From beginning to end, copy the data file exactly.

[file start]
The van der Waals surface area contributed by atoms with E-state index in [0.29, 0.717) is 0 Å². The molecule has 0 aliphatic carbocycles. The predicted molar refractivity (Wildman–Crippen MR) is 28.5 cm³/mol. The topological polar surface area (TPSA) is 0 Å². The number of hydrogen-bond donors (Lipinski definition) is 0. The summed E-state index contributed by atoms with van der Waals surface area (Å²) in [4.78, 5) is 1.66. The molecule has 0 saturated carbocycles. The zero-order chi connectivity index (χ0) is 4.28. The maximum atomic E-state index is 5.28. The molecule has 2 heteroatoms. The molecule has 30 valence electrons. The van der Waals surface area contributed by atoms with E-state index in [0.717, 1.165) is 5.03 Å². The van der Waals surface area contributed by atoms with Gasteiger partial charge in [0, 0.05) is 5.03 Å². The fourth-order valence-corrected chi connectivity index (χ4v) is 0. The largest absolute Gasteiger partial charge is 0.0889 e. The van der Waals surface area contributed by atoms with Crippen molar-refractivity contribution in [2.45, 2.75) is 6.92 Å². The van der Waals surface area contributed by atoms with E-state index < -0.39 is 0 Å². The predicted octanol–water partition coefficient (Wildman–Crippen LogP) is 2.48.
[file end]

The van der Waals surface area contributed by atoms with E-state index in [0.29, 0.717) is 0 Å². The molecule has 0 aliphatic carbocycles. The predicted molar refractivity (Wildman–Crippen MR) is 28.5 cm³/mol. The topological polar surface area (TPSA) is 0 Å². The number of hydrogen-bond donors (Lipinski definition) is 0. The summed E-state index contributed by atoms with van der Waals surface area (Å²) in [4.78, 5) is 1.66. The molecule has 0 saturated carbocycles. The zero-order chi connectivity index (χ0) is 4.28. The maximum atomic E-state index is 5.28. The molecule has 2 heteroatoms. The molecule has 30 valence electrons. The van der Waals surface area contributed by atoms with E-state index in [0.717, 1.165) is 5.03 Å². The van der Waals surface area contributed by atoms with Gasteiger partial charge in [0, 0.05) is 5.03 Å². The fourth-order valence-corrected chi connectivity index (χ4v) is 0. The largest absolute Gasteiger partial charge is 0.0889 e. The van der Waals surface area contributed by atoms with Crippen molar-refractivity contribution in [2.45, 2.75) is 6.92 Å². The van der Waals surface area contributed by atoms with E-state index < -0.39 is 0 Å². The predicted octanol–water partition coefficient (Wildman–Crippen LogP) is 2.48.